With plans to fish the Crowsnest area of Alberta this past summer, a trip to Vic Bergman’s fly shop for some stonefly nymphs (The Crowsnest Angler) seemed to be in order. I was disappointed to learn that he wasn’t there, but pleased with both the shop, and some of the great stoneflies available! Close to the register on the counter was a display of flies with a sign that read something like “guide’s pick.” One of the flies was a big, buggy-ugly stonefly nymph that looked too good to pass up! I grabbed a few, and set out to see what they could do. Well….
When a new fly (on a new river) yields a beautiful fish, it tends to earn a special place in the hearts of fly fishers…at least it does with me. With the real estate in my fly boxes being what it is though, it would need to earn its keep. Having now given the fly a good workout in my home water too, I’m pleased to say that its a keeper! The stonefly pattern below is almost an exact replica, the rubber legs pictured are a little smaller than those on the original….but the wacky color is spot on!
Tying The Stonefly Nymph~Western Pattern
Hook:Tiemco TMC2302 Size#6
Thread:Dark Brown 6/0
Tail:Tan goose biot
Back/Wingcase:Thin Skin “Mottled Oak” color
Rib:Medium Gold wire
Abdomen:Hare’s Ear Plus Dubbin (Natural Hare’s Ear #1)
Legs: (biots, pointing back):Tan goose biot
Thorax:Hare’s Ear Plus Dubbin (Natural Hare’s Ear #1)
Rubber Legs:Sili Legs
Antennae:Tan goose biots
Make 3-4 wraps of lead, slide forward to the eye of the hook. Slip the bead onto the hook. Make about 8-10 wraps of lead BEHIND the eye and slide it up tight against the bead. Make several tight wraps of thread behind the lead to secure it.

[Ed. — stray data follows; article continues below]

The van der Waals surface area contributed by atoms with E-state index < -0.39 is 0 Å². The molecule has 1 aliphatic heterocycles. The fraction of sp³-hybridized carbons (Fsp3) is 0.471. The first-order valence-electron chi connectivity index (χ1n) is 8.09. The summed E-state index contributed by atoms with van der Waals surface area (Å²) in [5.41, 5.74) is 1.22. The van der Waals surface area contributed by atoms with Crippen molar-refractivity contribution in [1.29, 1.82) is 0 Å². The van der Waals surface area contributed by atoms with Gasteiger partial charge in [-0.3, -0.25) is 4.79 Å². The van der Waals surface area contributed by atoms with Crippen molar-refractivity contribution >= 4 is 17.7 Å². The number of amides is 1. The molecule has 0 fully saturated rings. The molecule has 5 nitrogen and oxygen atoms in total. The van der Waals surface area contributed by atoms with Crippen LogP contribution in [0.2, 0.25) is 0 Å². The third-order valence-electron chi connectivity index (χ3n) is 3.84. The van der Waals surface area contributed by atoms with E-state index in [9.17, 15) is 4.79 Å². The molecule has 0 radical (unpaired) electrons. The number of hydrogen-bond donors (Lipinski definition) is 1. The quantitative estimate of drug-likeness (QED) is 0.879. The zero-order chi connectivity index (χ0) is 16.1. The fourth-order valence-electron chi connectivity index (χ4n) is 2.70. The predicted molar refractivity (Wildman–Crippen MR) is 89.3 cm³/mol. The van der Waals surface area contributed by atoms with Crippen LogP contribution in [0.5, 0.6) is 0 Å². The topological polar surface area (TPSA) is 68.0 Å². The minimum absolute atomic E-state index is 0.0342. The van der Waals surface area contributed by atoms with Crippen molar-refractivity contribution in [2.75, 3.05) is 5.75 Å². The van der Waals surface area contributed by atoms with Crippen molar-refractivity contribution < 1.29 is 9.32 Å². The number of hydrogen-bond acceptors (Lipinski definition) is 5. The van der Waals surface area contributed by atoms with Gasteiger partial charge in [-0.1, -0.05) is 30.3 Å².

Wind the thread back well onto the bend, make a small ball of thread at this point. Tie in two goose biots on either side of the ball of thread so that they flare away from the hook.
Cut a tapered pc. of the thin skin as shown. Note:there is a shiny side, and dull side to this material.
You want the dull side to face out on the finished fly, so tie it in to that it faces down. Tie in the wire ribbing material now.
Dub the abdomen a little over 1/2 the shank length as shown. With your right hand (right-handed instructions) pull the thin skin forward as shown, keeping it under some tension.
With your left hand, begin winding the gold wire ribbing forward in open wraps as shown. When you reach the lead wire, tie it off and trim the tag end.
Tie in the goose biot hind “legs” as shown~pointing back, flaring out. (one on each side) Pull the thin skin back and make several tight wraps of thread over the folded section.
Dub the thorax heavily to create an almost “ball” shape. Be careful not to dub too tightly~keep it shaggy/spiky looking.
Cut 2 pcs. of rubber leg material (Sili Legs used here) and tie onto opposite sides of the thorax as shown (Do not use too much thread tension though) Start with over-sized pieces, trim to length after.
The goose biot antennae~Align the tips of 2 goose biots and open them to a “scissor” shape as shown. Tie them onto the lead wraps in front of the bead, behind the eye of the hook. Add a drop of head cement to the thread wraps, trim the tag end of the biots.
Pull the Thin Skin forward under tension and tie off over the same thread wraps from the previous step. (where the biot antennae were tied in) This can be made easier by cutting a taper in the thin skin near the tie-off point.
Pull the tag end of the thin skin back and trim it off. Carefully lift the biot antennae and make several wraps of thread underneath them.
This will help to keep the biots clear of the eye of the hook. Tie off, add head cement to the thread to secure the final wraps.
Tying The Western Stonefly Nymph Pattern
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